National Aboriginal Day of Prayer for Healing and Reconciliation

Friday, December 06 2002

(CCCB – Ottawa)… The Catholic Aboriginal Council for Reconciliation, has proclaimed December 12 as the National Aboriginal Day of Prayer. The Council was created by the Canadian Conference of Catholic Bishops (CCCB) in 1998.

The date chosen by the Council is the feast of Our Lady of Guadalupe, whom Pope John Paul II has designated as the patroness of the Americas.

The Council for Reconciliation is composed of 10 Aboriginal Catholics and two bishops. At the moment there is only one bishop on the Council, Bishop Albert LeGatt of Saskatoon, with a second to be appointed in 2003. Founded as the Council for Reconciliation, Solidarity and Communion with Aboriginal Peoples, it was established to provide resources to increase awareness of Aboriginal issues, to support processes of healing and to foster Aboriginal faith leadership in the Christian community.

The current chair of the Council is Rev. Mr. Ronald Boyer, a permanent deacon of the Diocese of Saint-Jean-Longueuil, who belongs to the Anishnabeg First Nation, and is living and serving in Kahnawake, Quebec.

Inviting Aboriginal and non-Aboriginal Catholics to join in the day of prayer, Mr. Boyer has proposed the different regions across the country pray at specific times, in effect making a continuous prayer vigil. The times suggested are:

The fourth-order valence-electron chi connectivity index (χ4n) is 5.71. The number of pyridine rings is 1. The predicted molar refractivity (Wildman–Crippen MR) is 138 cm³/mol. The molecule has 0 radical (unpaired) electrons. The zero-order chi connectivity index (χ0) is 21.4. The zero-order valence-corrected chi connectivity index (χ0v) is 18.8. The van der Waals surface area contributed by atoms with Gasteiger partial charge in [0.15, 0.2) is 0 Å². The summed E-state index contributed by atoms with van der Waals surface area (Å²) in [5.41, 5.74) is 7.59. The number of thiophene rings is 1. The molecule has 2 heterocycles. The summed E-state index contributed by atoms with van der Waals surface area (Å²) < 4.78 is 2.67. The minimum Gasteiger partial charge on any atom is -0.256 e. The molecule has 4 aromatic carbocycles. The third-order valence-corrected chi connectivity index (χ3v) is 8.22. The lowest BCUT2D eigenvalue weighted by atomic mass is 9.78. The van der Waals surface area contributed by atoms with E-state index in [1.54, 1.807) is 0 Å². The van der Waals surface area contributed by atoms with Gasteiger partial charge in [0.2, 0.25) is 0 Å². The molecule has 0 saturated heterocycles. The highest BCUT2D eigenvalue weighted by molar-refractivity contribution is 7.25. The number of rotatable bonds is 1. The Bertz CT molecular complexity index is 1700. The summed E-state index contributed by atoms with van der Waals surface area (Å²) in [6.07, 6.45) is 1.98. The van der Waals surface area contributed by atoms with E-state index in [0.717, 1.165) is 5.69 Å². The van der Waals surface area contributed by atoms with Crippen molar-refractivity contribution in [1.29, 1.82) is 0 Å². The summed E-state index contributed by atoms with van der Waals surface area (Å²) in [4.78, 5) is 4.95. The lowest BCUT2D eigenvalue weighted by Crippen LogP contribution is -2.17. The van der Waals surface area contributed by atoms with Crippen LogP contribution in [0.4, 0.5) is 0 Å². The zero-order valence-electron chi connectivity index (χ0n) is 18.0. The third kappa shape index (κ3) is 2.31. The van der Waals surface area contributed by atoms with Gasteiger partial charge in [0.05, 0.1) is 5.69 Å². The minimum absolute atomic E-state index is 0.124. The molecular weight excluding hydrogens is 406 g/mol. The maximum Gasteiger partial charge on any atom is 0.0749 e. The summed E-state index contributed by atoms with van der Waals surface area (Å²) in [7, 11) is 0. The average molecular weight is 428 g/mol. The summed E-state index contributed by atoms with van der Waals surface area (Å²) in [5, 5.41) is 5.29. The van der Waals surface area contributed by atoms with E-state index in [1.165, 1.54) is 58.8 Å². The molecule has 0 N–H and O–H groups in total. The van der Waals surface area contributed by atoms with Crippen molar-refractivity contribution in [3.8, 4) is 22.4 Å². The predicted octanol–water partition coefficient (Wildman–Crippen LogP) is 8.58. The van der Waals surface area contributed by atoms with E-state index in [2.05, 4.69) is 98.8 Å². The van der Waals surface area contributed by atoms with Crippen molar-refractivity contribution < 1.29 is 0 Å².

Area and time

1. Newfoundland and Labrador
4:30 a.m. – 6:00 a.m.
6:00 a.m. – 9:00 a.m.
3. Quebec
9:00 a.m. – 11:00 a.m
4. Ontario
11:00 a.m. – 1:00 p.m
5. Manitoba
1:00 p.m. – 3:00 p.m.
6. Saskatchewan
3:00 p.m. – 5:00 p.m.
7. Eastern NWT
5:00 p.m. – 7:00 p.m.
8. Alberta/NWT
7:00 p.m. – 9:00 p.m.
9. BC
9:00 p.m. – 11:00 p.m.
10. Yukon
11:00 p.m. – 12:00 p.m.

Participants are encouraged to pray in whatever way they are comfortable, whether by reading Scripture, participating in the Eucharist, reciting the Rosary, meditation, a Prayer Circle or singing. The Aboriginal Council also proposes three prayers:

A prayer was composed by Mr. Graydon Nicholas, a former member of the Council, during an eight-day retreat that he had made in August 2000.

The prayer of Joseph Chiwatenhwa, a 17th century Huron warrior who dictated it to Jesuit Father Jerome Lalemant and which is found in the Jesuit Relations.

A prayer in six direction, taken from the CCCB publication Prayers for World Youth Day 2002, which is recommended for those choosing to gather together.

Our Lady of the Americas

Our Lady of Guadalupe is a popular Marian devotion in Latin America, particularly in Mexico. Appearing in 1531 to an impoverished Aztec, Juan Diego, and speaking in Nahuatl, his native tongue, the “Lady from Heaven” asked him to build a shrine in her honour on the site, which is on the outskirts of Mexico City. Her image is imprinted on a cactus cloth which is preserved in the shrine. The message of love and compassion associated with Our Lady of Guadalupe and her promise to protect all humanity had a major impact on Latin America, with nearly 9 million native inhabitants converting to Christianity within less than 10 years after the apparitions. They also inspired a renewed sense of dignity and hope among Aboriginal Peoples in Latin America following the Spanish conquest. The basilica now on the site is considered the most popular Marian shrine in the world, with some 10 million visitors a year, and is second only to St. Peter’s Basilica in Rome as the most visited Catholic church in the world.